Night location: Matera, Italy
Today we travelled out of the Puglian trullo area and into the Basilicata region to stay at the fascinating city of Matera. On our way we stopped at Martina Franca which is the highest of all the hilltop towns that we have visited. Amber's parking luck struck again as we were able to pull in to the only available spot in a church square parcheggio, Harry Halliday style. Once again we walked up the pretty winding alleys until we found the main piazza and the 18th century Basilica di San Martino before enjoying a cappuccino in a smaller piazza.
Driving into Matera was mildly terrifying as the roads were narrow with cars and pedestrians seemingly coming from all directions. Fortunately David had used Google street view last night, so he understood that the final turn for the hotel recommended parking garage was easy to miss due to it looking more like a pedestrian laneway than a road. We were relieved to pull in unscathed and feel as though we spent the best 20 Euros of our life to not only park the car overnight, but also be transferred with our luggage down into the heart of the historic Sassi district.
Matera is said to be one of the world's oldest towns dating back to the Paleolithic Age and inhabited continuously for 7000 years. Situated across a ravine that was easy to defend and boasting plentiful water sources, the natural grottoes that dotted the gorge were over time adapted to become the homes of farmers who worked on the surrounding plains. It has a complex and quite sad history however as what was a well balanced society in the Middle Ages became more and more divided until eventually the cave dwellings acted as a slum for peasants, while the wealthy lived in grand palazzos on the plain above the Sassi.
By the mid 20th century, child mortality rates were at almost 50% and malaria was rampant due to overcrowding and no sewage system. Labelled the 'shame of Italy' Matera became a political tool that eventually led to the mass relocation of the 15000 inhabitants to newly constructed apartment blocks on the outskirts of the town. The neglected old town with its labyrinthine alleys, staircases and jumbled cave dwellings has subsequently been used for the set of biblical films like 'The Passion of the Christ' as the town has not been significantly remodelled through the ages.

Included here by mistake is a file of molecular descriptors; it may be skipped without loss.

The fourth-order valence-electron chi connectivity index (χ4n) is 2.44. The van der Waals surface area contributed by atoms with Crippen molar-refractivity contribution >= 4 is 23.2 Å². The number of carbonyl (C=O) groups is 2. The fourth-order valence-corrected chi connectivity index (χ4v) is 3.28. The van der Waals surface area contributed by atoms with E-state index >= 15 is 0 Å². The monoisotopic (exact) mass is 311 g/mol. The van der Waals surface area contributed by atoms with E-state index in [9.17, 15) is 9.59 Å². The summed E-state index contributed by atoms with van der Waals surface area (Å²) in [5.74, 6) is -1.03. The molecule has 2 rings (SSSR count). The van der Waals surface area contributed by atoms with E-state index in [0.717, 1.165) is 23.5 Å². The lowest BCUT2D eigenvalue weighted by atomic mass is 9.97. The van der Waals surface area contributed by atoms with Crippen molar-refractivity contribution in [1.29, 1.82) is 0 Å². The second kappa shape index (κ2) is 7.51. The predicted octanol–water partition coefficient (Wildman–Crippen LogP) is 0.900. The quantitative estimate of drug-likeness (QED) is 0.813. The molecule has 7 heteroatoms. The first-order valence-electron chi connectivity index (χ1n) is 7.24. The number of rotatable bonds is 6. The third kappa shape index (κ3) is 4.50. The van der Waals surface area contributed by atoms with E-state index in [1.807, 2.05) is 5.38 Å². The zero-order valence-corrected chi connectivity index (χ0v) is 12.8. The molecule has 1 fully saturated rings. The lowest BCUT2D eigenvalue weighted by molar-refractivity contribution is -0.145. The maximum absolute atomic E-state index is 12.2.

Named the 2019 European City of Culture, it has certainly come a long way from the state of abandonment in the 1950s and 60s. Our first site visit was to Casa Noha where we learned about the difficult history in a multimedia reconstruction that tracked the city's past from prehistoric times to the present day. Something of note that we learned here was that one side of the Sassi is made up of traditional houses, some with decorative facades, while the other side consists of the poorer and more simplistic cave-houses.
We were not expecting Matera to have such diverse architecture including many grand churches and palazzos built almost on top of or beside an overwhelming mass of smaller dwellings. The views across the city and up to the cathedral offer a fascinating glimpse at urban living while the plummeting gorge and the cave openings on the other side showcase the natural wonders of this settlement.
Due to the span of its habitation the city has some incredible examples of Christian art. The main cathedral was richly decorated with medieval paintings and 17th century artworks in stone. Contrasting this grandeur, the two interconnected churches built into a spur of rock that rises dramatically out of the Sasso Caveoso, we could see frescoes that ranged from the 11th century to the 18th century.
Many of the cave dwellings have been converted into hotels, restaurants and bars that extend down and away from the main entrances. The extent of the city is therefore difficult to fully appreciate as so much of it is subterranean. What can be seen however is a mix of restored buildings and others waiting for renewal.